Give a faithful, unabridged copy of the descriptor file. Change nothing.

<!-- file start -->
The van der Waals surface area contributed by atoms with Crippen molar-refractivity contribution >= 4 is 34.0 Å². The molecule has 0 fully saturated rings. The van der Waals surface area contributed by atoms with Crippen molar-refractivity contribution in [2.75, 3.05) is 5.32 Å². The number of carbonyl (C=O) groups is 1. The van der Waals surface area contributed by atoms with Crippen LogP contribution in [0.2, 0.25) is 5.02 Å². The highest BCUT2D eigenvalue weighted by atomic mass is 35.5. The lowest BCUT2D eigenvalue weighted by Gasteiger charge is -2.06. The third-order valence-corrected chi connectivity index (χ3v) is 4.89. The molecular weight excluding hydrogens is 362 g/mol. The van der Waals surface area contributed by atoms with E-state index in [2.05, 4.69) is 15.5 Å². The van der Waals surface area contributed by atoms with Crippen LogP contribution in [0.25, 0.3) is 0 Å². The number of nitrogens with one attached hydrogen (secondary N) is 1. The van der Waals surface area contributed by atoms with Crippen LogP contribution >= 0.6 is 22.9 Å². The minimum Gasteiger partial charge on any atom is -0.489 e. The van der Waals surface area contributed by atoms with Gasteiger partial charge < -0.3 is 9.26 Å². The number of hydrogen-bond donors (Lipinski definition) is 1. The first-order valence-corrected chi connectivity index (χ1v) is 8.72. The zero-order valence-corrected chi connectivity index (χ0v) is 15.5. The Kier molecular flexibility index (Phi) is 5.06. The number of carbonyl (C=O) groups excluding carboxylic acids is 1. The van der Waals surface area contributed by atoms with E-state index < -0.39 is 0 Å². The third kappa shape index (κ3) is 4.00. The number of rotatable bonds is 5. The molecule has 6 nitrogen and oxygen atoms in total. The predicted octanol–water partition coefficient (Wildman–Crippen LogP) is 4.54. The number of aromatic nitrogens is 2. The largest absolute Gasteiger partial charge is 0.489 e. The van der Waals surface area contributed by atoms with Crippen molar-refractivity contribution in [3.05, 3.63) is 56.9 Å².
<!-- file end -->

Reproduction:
The van der Waals surface area contributed by atoms with Crippen molar-refractivity contribution >= 4 is 34.0 Å². The molecule has 0 fully saturated rings. The van der Waals surface area contributed by atoms with Crippen molar-refractivity contribution in [2.75, 3.05) is 5.32 Å². The number of carbonyl (C=O) groups is 1. The van der Waals surface area contributed by atoms with Crippen LogP contribution in [0.2, 0.25) is 5.02 Å². The highest BCUT2D eigenvalue weighted by atomic mass is 35.5. The lowest BCUT2D eigenvalue weighted by Gasteiger charge is -2.06. The third-order valence-corrected chi connectivity index (χ3v) is 4.89. The molecular weight excluding hydrogens is 362 g/mol. The van der Waals surface area contributed by atoms with E-state index in [2.05, 4.69) is 15.5 Å². The van der Waals surface area contributed by atoms with Crippen LogP contribution in [0.25, 0.3) is 0 Å². The number of nitrogens with one attached hydrogen (secondary N) is 1. The van der Waals surface area contributed by atoms with Crippen LogP contribution >= 0.6 is 22.9 Å². The minimum Gasteiger partial charge on any atom is -0.489 e. The van der Waals surface area contributed by atoms with Gasteiger partial charge < -0.3 is 9.26 Å². The number of hydrogen-bond donors (Lipinski definition) is 1. The first-order valence-corrected chi connectivity index (χ1v) is 8.72. The zero-order valence-corrected chi connectivity index (χ0v) is 15.5. The Kier molecular flexibility index (Phi) is 5.06. The number of carbonyl (C=O) groups excluding carboxylic acids is 1. The van der Waals surface area contributed by atoms with E-state index < -0.39 is 0 Å². The third kappa shape index (κ3) is 4.00. The number of rotatable bonds is 5. The molecule has 6 nitrogen and oxygen atoms in total. The predicted octanol–water partition coefficient (Wildman–Crippen LogP) is 4.54. The number of aromatic nitrogens is 2. The largest absolute Gasteiger partial charge is 0.489 e. The van der Waals surface area contributed by atoms with Crippen molar-refractivity contribution in [3.05, 3.63) is 56.9 Å².